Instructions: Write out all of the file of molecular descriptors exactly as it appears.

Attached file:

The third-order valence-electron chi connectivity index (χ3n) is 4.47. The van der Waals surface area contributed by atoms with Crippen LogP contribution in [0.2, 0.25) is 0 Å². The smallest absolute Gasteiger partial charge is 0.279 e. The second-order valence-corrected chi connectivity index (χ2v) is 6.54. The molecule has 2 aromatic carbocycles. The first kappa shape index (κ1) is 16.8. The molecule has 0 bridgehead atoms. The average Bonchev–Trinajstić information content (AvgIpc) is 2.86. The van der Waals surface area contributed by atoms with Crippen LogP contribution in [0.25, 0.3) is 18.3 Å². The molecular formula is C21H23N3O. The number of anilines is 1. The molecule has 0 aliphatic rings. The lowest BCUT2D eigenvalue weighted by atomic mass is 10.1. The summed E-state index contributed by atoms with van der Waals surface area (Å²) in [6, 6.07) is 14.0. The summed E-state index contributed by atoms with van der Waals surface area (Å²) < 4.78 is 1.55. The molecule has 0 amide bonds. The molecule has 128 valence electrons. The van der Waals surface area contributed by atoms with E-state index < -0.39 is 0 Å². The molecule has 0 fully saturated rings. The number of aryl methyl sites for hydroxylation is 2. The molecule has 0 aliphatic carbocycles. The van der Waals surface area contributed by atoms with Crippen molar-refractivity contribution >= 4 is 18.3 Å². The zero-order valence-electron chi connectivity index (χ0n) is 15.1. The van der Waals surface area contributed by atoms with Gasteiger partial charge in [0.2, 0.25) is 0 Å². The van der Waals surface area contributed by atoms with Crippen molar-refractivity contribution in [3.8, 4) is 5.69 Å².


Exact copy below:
The third-order valence-electron chi connectivity index (χ3n) is 4.47. The van der Waals surface area contributed by atoms with Crippen LogP contribution in [0.2, 0.25) is 0 Å². The smallest absolute Gasteiger partial charge is 0.279 e. The second-order valence-corrected chi connectivity index (χ2v) is 6.54. The molecule has 2 aromatic carbocycles. The first kappa shape index (κ1) is 16.8. The molecule has 0 bridgehead atoms. The average Bonchev–Trinajstić information content (AvgIpc) is 2.86. The van der Waals surface area contributed by atoms with Crippen LogP contribution in [0.25, 0.3) is 18.3 Å². The molecular formula is C21H23N3O. The number of anilines is 1. The molecule has 0 aliphatic rings. The lowest BCUT2D eigenvalue weighted by atomic mass is 10.1. The summed E-state index contributed by atoms with van der Waals surface area (Å²) in [6, 6.07) is 14.0. The summed E-state index contributed by atoms with van der Waals surface area (Å²) < 4.78 is 1.55. The molecule has 0 amide bonds. The molecule has 128 valence electrons. The van der Waals surface area contributed by atoms with E-state index < -0.39 is 0 Å². The molecule has 0 fully saturated rings. The number of aryl methyl sites for hydroxylation is 2. The molecule has 0 aliphatic carbocycles. The van der Waals surface area contributed by atoms with Crippen molar-refractivity contribution >= 4 is 18.3 Å². The zero-order valence-electron chi connectivity index (χ0n) is 15.1. The van der Waals surface area contributed by atoms with Gasteiger partial charge in [0.2, 0.25) is 0 Å². The van der Waals surface area contributed by atoms with Crippen molar-refractivity contribution in [3.8, 4) is 5.69 Å².